Summary: The Global South encompasses the most biodiverse regions on the planet from which hundreds of papers are published every year. However, knowledge transfer and professional development in these regions lag behind in comparison to the Global North. Global South Bats (GSB) was born to respond to these challenges. We are a team working to strengthen the voice of those working for wildlife in the Global South. Living and working in hotspots of bat biodiversity, we face many of the same knowledge gaps, threats, and opportunities. Our goal is to connect and empower bat conservation allies in the Global South, where locally-led research for wildlife protection is most needed. We are thinking globally and implementing locally. This meeting will present the newest developments in our network, recruit new members, and propose an agenda for the next five years. Join us to learn more about GSB and the opportunities this collaboration offers.
International Perspectives on Bat Marking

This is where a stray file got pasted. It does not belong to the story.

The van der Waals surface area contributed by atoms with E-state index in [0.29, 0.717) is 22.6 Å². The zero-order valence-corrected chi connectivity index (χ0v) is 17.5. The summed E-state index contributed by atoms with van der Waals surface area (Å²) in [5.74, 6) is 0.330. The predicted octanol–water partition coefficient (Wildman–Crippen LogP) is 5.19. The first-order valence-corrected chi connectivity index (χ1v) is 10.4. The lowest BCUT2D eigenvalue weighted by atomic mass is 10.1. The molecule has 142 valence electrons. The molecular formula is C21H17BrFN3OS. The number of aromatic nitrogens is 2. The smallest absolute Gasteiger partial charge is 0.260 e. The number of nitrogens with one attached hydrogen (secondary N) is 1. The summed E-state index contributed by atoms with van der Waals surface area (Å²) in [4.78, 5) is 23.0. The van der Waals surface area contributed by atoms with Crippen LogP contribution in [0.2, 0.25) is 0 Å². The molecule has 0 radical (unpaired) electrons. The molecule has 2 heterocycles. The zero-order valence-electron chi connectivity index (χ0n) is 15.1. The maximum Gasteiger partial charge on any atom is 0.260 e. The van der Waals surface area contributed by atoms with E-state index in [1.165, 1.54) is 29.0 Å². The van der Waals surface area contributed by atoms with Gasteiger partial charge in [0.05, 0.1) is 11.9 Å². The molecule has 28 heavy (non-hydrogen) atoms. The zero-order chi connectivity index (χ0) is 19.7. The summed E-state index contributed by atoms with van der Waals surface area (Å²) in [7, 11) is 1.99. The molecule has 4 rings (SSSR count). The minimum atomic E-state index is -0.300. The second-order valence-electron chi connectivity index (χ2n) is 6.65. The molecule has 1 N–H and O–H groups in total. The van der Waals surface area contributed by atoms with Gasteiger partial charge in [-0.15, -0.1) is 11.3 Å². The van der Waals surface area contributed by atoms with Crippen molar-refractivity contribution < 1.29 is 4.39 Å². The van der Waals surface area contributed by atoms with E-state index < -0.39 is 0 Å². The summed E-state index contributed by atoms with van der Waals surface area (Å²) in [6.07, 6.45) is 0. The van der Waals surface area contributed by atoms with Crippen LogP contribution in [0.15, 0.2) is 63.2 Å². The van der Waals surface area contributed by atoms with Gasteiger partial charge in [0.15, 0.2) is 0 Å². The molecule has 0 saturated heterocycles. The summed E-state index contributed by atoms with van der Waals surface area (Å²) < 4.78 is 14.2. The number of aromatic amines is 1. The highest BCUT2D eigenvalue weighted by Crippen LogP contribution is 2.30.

Organizers: Susan Loeb, Joy O’Keefe
Summary: Marking (e.g., bands/rings, PIT tags, collars) is essential for understanding bat population dynamics and movements. However, issues related to marking such as injuries and tag loss have created concerns about the utility and ethics of marking. The goal of this workshop is to share information among researchers from across the globe about marking from their perspectives. We intend to use information gained from this workshop to ultimately develop guidance on best practices for marking bats. We will invite researchers from Africa, Asia, Australia, Central or South America, Europe, and North America to address questions related to types of marks used in their area, pros and cons of the various marks, general sentiments about marking in their region, regulations associated with marking, and data reporting/sharing. Time for general discussion and questions from workshop attendees will be available at the end.